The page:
- Year Published: 1920
- Language: English
- Country of Origin: United States of America
- Source: Fox F. M. (1920). Little Bear at Work and at Play. Chicago: Rand McNally and Co.
- Flesch–Kincaid Level: 5.5
- Word Count: 588
Fox, F. (1920). “Three Bears Come to Breakfast”. Little Bear at Work and at Play (Lit2Go Edition). Retrieved October 21, 2014, from
Fox, Frances Margaret. "“Three Bears Come to Breakfast”." Little Bear at Work and at Play. Lit2Go Edition. 1920. Web. <>. October 21, 2014.
Frances Margaret Fox, "“Three Bears Come to Breakfast”," Little Bear at Work and at Play, Lit2Go Edition, (1920), accessed October 21, 2014,.
From the day when the Three Bears discovered the Enchanted Land where bears may walk without fear of harm, and may safely poke their noses into any man’s tent if they choose, from that day, Little Bear teased to go back.
“Then let us be off,” exclaimed Father Bear at last. “Let us be off on a holiday journey, Mother Bear. Come, son, close the door of our little house and away we go!”
And away they went. Little Bear was so happy when the three jolly companions finally reached the Enchanted Land that he went to bed at sunset so that he might be up early in the morning to explore a country where rocks were painted in all colors of the rainbow, where springs of hot water bubbled through the earth, and where crystal-clear waterfalls filled his little heart with wonder.
Sure enough, Little Bear awoke in the early dawn, gave his father a friendly poke in the side, gave his mother’s nose a friendly tweak, and thus merrily the day began.
“Let us take a walk before breakfast,” suggested Little Bear.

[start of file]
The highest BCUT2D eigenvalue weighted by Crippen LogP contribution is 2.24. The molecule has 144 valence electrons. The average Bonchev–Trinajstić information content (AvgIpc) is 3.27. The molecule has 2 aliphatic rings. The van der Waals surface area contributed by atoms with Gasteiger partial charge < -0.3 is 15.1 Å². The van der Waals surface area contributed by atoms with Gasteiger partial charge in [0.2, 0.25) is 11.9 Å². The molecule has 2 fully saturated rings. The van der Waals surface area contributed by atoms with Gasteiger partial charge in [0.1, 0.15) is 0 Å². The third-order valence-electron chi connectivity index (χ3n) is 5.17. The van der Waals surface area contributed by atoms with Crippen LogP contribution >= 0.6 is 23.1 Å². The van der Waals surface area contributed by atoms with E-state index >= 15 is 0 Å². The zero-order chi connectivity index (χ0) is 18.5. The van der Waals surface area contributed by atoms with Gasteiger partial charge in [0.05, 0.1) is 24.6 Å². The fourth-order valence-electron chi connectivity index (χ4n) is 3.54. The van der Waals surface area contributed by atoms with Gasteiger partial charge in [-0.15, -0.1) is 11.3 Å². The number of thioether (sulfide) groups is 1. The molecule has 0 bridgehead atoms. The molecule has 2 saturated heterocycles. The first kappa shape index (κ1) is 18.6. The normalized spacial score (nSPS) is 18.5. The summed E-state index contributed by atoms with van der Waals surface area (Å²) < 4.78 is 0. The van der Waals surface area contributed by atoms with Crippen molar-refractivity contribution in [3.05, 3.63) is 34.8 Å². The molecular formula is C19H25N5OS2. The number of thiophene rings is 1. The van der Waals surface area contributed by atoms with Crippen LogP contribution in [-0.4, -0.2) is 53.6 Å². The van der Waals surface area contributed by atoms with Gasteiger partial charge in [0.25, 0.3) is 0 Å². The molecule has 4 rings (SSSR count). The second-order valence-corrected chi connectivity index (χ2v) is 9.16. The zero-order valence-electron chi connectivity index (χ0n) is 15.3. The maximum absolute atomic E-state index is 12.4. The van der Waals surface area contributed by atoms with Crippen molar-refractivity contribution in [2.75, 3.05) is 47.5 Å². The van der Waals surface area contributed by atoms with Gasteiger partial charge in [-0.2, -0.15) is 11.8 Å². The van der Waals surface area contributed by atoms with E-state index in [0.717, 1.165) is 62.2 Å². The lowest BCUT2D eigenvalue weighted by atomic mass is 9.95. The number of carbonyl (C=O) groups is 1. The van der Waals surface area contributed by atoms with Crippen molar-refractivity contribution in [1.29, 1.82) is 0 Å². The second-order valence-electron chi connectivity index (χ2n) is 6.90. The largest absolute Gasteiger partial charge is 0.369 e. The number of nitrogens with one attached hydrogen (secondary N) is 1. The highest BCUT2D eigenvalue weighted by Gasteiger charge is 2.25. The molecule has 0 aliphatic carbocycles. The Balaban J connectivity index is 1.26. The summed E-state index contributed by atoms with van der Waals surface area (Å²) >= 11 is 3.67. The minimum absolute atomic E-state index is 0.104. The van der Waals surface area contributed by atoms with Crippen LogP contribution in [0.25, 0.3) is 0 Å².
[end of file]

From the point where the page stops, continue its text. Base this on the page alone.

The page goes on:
“Very well,” agreed Father Bear, “and let us catch fish for breakfast in a mountain stream!”
“And we shall cook the fish in the first hot spring along the way,” added Mother Bear.
On through the glorious dawn went the Three Bears, crooning an old song and joyfully sniffing the air, when suddenly they came upon a sleeping camp, where the tents of the campers formed a big circle. In the center of the circle were the ashes of a campfire, and not far away was a cookstove standing near a covered wagon.
On that stove was a kettle. Over to that kettle pranced Little Bear. He lifted the cover and peeped in.
The kettle was full of something Little Bear had never seen before. Over walked Father Bear, over walked Mother Bear. They peeped in the kettle and shook their heads.
“It is something the cook forgot to put away!” remarked Father Bear in pompous tones.
“You may taste of it if you wish, Son Bear,” said his mother.
Into the kettle went Little Bear’s paw, and out it came filled with soft, brown, juicy fruit. He ate it, and it was good-so good he ate more and more. Father Bear ate the fruit, Mother Bear ate the fruit.
“What is it?” they said one to another. But although they could not answer the question, they liked that fruit so well they ate and ate until they ate it all up. They even forgot their manners and smacked their lips.
Suddenly there was a noise in one of the tents, and out popped the cook’s wife, calling, “Oh, the bears are eating our prunes! Oh, the bears are eating our prunes! Shoo! Shoo! Shoo! They were eating our prunes!”
“So we were eating prunes!” exclaimed Mother Bear, as away went the Three Bears, laughing.
“And prunes are good!” piped up Little Bear, in his shrill, shrill voice.
But Daddy Bear pranced through the forest singing:
“Oh, let us sing some new, new tunes!
All about her prunes, prunes, prunes!”
And “Prunes, prunes, prunes,” the Three Bears sang all that merry day. “Prunes, prunes, prunes, prunes we had for breakfast!”